If there's one aspect of journalism that's going to save the local news and broadcasting, it's storytelling. Everything comes down to that, it's full circle. - Mike Castellucci
With a long and exciting career in television and 20 Emmy awards under his belt, Mike Castellucci is arguably one of the most influential journalists of our generation. In 2015, he set out to prove that the art of storytelling doesn't require expensive cameras and film degrees by writing, producing, shooting and editing an award-winning half-hour special called Phoning It In that aired on broadcast television with his smartphone. The special received so much attention for its innovative "iPhone only" production style, that he released a sequel, titled Phoning It In: Life On An iPhone in January, and will have a sequel to that special later this year (below):
After watching him document other people's stories for years, we decided to reach out and learn about HIS story for a change. Below you'll hear his thoughts on storytelling, mobile filmmaking, and more!
BG: Did you always know that you wanted to be a journalist?
Mike: Actually, no [laughs]. I wanted to work in theater, but I quickly learned in college that earning a living in that industry was probably one the hardest things to do, so I chose to do the second best thing I could think of - while still being able to create stories and be in the public eye - journalism.
BG: Tell us about how you got your first job.
Mike: I never thought I'd make it in the beginning [laughs]. It was really difficult for me to get my foot in the door - it's hard to convince someone to give you a chance without a portfolio of work. After struggling for a while, I decided to take a different approach and get involved with radio first.
I landed an internship in Denver, for a very small radio market. I worked there for a while and eventually started working there part-time, and then full-time. When I started making the transition to television, I found out that someone I worked with at the radio station became a news director and he offered me a gig.
After that it became easier to move up the ranks - since I had a body of work to show - but it was and is still difficult.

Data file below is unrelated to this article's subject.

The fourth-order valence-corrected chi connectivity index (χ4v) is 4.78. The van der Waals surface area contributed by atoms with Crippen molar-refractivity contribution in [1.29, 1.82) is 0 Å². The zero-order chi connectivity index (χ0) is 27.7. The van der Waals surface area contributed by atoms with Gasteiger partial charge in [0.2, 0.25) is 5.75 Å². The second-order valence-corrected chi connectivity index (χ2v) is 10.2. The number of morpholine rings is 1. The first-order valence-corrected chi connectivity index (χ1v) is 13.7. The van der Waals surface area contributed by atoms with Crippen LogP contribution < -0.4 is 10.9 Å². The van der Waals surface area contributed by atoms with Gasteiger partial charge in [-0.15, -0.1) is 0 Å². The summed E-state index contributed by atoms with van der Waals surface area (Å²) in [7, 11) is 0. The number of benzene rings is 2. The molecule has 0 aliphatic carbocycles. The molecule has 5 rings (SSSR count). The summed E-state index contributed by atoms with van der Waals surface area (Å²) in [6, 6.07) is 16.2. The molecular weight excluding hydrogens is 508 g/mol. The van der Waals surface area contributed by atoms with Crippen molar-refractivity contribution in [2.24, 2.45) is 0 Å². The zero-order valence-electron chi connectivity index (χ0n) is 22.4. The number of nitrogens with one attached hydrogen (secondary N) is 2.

BG: What advice would you give to someone wanting to get into the journalism industry?
Mike: There are two things you need to keep your eyes peeled for: technology and more importantly, storytelling. If there's one aspect of journalism that's going to save the local news and broadcasting, it's storytelling. Everything comes down to that, it's full circle. Learn the craft of storytelling: what it means, etc., study and watch the best people, and learn the technology part of it. Technology is always changing and you need to stay on top of it.
The good thing is that things are getting less complicated. For example, one of the newest technologies shooting with your smartphone. The iPhone is already native to everyone already so it's an easy process to learn.
Mike speaking at this Year's PromaxBDA
BG: What tips do you have for shooting?
I like to keep things simple. You don't have to be a professional photo/videographer to use basic gear properly, you just need to be conscious of your surroundings of what your framing. I use a Manfrotto fluid head tripod about 98% of the time. I'll usually mount my Beastgrip and iPhone lens setup on the tripod and walk around with it, kind of like a "steadicam" rig, which gives it a nice weight for smooth motion. When I walk around with it, I'll walk around like I'm walking on eggshells [laughs]. As long as you're conscious of that and you'll get a much better result than most videos out there.
For sound, I'll usually have a wireless lavalier mic on the subject. I'm experimenting with other microphones like the Shure MV88 and RODE VideoMicro for capturing the sounds around the environment too.
BG: Why do you choose to tell "stories of the human condition?"
Mike: It goes back to my thoughts about storytelling being the savior of our business. What else is there besides stories of the human story? We're all on this planet trying to do whatever we can and relating stories to people is infinitely better than someone trying to tell and engaging story about a building or something. BG
Keep up with Mike on Facebook, Twitter, Instagram and the WFAA Dallas News.